Illinois's operating performance, both during the most recent recession and in this subsequent period of economic growth, has been very weak. The failure to address a long-standing structural budget gap with permanent and comprehensive solutions, whether revenue or expenditure, has left the state with an gaping hole in its operating budget and increasing budgetary liabilities. The failure to enact a budget for the whole of fiscal 2016, followed by passage of a partial budget for fiscal 2017, reflects an unprecedented level of political discord and dysfunction.
FISCAL 2017 BUDGET: Failure to enact measures that lead to ongoing budget balance would trigger a downgrade. Successful implementation of measures to enact a structurally balanced budget and reduce accumulated budget liabilities would place the credit on a positive trajectory.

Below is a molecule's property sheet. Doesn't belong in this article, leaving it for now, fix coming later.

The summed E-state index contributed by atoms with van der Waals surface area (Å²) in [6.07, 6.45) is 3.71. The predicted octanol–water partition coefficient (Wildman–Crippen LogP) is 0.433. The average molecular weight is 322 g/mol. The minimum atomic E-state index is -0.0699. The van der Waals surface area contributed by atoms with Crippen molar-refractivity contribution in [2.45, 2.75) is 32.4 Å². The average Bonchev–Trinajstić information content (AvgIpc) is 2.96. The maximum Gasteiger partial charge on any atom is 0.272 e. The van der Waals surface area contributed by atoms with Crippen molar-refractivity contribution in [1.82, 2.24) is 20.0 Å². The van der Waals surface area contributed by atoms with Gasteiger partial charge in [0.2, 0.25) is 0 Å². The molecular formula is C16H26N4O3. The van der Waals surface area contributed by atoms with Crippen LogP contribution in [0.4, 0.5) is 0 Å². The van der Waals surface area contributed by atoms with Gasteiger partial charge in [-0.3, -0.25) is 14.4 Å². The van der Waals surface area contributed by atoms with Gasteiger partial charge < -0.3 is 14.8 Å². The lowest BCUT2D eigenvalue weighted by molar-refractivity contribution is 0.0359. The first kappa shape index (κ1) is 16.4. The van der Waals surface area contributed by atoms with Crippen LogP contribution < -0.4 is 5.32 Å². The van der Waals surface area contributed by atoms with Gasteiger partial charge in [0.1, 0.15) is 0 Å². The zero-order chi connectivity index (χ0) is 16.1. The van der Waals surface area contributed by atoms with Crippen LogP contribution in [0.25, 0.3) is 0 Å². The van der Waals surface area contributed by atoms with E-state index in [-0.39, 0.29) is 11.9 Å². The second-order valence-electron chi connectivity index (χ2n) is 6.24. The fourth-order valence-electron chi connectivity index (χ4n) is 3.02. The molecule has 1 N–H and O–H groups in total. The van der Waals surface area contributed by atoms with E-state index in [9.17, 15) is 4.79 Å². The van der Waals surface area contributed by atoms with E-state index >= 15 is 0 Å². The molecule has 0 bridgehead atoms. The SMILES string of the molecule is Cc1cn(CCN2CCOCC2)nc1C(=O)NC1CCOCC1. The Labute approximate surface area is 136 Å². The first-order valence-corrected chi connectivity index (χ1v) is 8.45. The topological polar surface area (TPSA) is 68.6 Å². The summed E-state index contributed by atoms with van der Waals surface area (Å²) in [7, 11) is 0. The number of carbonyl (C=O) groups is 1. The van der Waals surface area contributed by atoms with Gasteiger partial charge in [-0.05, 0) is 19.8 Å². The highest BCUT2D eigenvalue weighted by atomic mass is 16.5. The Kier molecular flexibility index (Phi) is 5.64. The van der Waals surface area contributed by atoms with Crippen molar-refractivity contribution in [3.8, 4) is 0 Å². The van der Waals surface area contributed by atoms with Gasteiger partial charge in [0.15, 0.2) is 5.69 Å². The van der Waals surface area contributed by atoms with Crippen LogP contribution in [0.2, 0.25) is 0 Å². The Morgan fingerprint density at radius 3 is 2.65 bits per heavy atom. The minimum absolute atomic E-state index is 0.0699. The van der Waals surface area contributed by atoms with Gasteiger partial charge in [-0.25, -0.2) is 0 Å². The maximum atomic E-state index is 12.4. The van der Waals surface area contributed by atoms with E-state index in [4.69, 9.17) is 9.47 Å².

Illinois is a large, wealthy state at the center of the Great Lakes region. It benefits from a diverse economy centered on the Chicago metropolitan area. Illinois' economy has gradually shifted, similarly to the U.S. in general, away from manufacturing to professional business services. The remaining manufacturing sector does include more resilient non-durables, and is less concentrated in the auto sector than surrounding states, but remains vulnerable to cyclical downturn. By most measures the economy has grown slower than the nation for many years and population levels have been stagnant.